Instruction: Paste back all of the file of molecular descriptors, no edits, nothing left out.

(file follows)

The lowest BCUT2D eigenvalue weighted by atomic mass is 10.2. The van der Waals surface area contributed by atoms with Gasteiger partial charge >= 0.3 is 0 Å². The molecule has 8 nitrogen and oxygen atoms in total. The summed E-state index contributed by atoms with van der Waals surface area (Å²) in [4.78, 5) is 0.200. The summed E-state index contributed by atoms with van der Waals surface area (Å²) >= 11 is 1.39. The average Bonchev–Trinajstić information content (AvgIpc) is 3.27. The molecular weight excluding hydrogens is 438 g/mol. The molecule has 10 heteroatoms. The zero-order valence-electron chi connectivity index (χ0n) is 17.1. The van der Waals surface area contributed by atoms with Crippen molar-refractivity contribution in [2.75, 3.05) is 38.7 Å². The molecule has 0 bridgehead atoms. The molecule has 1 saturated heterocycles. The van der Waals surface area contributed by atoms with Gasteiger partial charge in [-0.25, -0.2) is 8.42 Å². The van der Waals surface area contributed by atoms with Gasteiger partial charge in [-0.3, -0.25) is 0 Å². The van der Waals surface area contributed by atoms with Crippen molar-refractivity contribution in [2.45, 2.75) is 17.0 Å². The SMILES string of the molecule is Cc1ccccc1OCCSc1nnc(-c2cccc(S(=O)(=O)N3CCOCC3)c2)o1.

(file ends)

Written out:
The lowest BCUT2D eigenvalue weighted by atomic mass is 10.2. The van der Waals surface area contributed by atoms with Gasteiger partial charge >= 0.3 is 0 Å². The molecule has 8 nitrogen and oxygen atoms in total. The summed E-state index contributed by atoms with van der Waals surface area (Å²) in [4.78, 5) is 0.200. The summed E-state index contributed by atoms with van der Waals surface area (Å²) >= 11 is 1.39. The average Bonchev–Trinajstić information content (AvgIpc) is 3.27. The molecular weight excluding hydrogens is 438 g/mol. The molecule has 10 heteroatoms. The zero-order valence-electron chi connectivity index (χ0n) is 17.1. The van der Waals surface area contributed by atoms with Crippen molar-refractivity contribution in [2.75, 3.05) is 38.7 Å². The molecule has 0 bridgehead atoms. The molecule has 1 saturated heterocycles. The van der Waals surface area contributed by atoms with Gasteiger partial charge in [-0.25, -0.2) is 8.42 Å². The van der Waals surface area contributed by atoms with Gasteiger partial charge in [-0.3, -0.25) is 0 Å². The van der Waals surface area contributed by atoms with Crippen molar-refractivity contribution in [2.45, 2.75) is 17.0 Å². The SMILES string of the molecule is Cc1ccccc1OCCSc1nnc(-c2cccc(S(=O)(=O)N3CCOCC3)c2)o1.